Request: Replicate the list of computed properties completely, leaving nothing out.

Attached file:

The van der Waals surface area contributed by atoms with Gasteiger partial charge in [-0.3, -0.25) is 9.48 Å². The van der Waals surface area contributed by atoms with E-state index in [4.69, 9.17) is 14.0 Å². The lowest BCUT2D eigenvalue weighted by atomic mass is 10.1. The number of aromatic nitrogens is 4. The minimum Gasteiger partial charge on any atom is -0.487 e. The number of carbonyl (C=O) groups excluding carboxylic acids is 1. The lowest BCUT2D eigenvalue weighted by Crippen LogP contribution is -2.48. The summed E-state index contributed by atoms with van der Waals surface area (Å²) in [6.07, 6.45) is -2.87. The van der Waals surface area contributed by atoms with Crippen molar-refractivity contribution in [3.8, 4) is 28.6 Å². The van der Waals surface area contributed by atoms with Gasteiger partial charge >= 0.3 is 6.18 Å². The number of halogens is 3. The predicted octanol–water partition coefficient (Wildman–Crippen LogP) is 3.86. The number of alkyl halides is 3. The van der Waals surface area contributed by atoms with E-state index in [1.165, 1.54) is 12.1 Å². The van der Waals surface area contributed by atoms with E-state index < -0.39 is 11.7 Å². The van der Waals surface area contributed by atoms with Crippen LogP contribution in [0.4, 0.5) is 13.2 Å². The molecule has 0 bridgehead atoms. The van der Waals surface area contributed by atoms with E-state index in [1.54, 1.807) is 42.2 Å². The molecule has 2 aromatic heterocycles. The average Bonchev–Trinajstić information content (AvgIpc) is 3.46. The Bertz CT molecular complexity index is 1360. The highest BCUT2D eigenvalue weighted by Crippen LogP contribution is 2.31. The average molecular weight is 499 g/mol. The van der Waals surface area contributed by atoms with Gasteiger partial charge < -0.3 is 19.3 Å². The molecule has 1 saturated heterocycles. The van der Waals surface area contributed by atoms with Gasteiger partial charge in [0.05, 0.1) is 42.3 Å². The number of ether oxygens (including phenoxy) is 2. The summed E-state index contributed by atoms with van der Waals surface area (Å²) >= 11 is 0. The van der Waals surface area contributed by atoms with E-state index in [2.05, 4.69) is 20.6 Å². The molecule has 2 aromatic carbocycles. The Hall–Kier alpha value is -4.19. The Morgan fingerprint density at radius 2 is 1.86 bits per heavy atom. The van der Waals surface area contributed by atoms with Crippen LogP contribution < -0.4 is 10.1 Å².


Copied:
The van der Waals surface area contributed by atoms with Gasteiger partial charge in [-0.3, -0.25) is 9.48 Å². The van der Waals surface area contributed by atoms with E-state index in [4.69, 9.17) is 14.0 Å². The lowest BCUT2D eigenvalue weighted by atomic mass is 10.1. The number of aromatic nitrogens is 4. The minimum Gasteiger partial charge on any atom is -0.487 e. The number of carbonyl (C=O) groups excluding carboxylic acids is 1. The lowest BCUT2D eigenvalue weighted by Crippen LogP contribution is -2.48. The summed E-state index contributed by atoms with van der Waals surface area (Å²) in [6.07, 6.45) is -2.87. The van der Waals surface area contributed by atoms with Crippen molar-refractivity contribution in [3.8, 4) is 28.6 Å². The van der Waals surface area contributed by atoms with Gasteiger partial charge >= 0.3 is 6.18 Å². The number of halogens is 3. The predicted octanol–water partition coefficient (Wildman–Crippen LogP) is 3.86. The number of alkyl halides is 3. The van der Waals surface area contributed by atoms with E-state index in [1.165, 1.54) is 12.1 Å². The van der Waals surface area contributed by atoms with E-state index < -0.39 is 11.7 Å². The van der Waals surface area contributed by atoms with Crippen LogP contribution in [0.4, 0.5) is 13.2 Å². The molecule has 0 bridgehead atoms. The van der Waals surface area contributed by atoms with E-state index in [1.54, 1.807) is 42.2 Å². The molecule has 2 aromatic heterocycles. The average Bonchev–Trinajstić information content (AvgIpc) is 3.46. The Bertz CT molecular complexity index is 1360. The highest BCUT2D eigenvalue weighted by Crippen LogP contribution is 2.31. The average molecular weight is 499 g/mol. The van der Waals surface area contributed by atoms with Gasteiger partial charge < -0.3 is 19.3 Å². The molecule has 1 saturated heterocycles. The van der Waals surface area contributed by atoms with Gasteiger partial charge in [0.05, 0.1) is 42.3 Å². The number of ether oxygens (including phenoxy) is 2. The summed E-state index contributed by atoms with van der Waals surface area (Å²) >= 11 is 0. The van der Waals surface area contributed by atoms with E-state index in [2.05, 4.69) is 20.6 Å². The molecule has 2 aromatic carbocycles. The Hall–Kier alpha value is -4.19. The Morgan fingerprint density at radius 2 is 1.86 bits per heavy atom. The van der Waals surface area contributed by atoms with Crippen LogP contribution < -0.4 is 10.1 Å².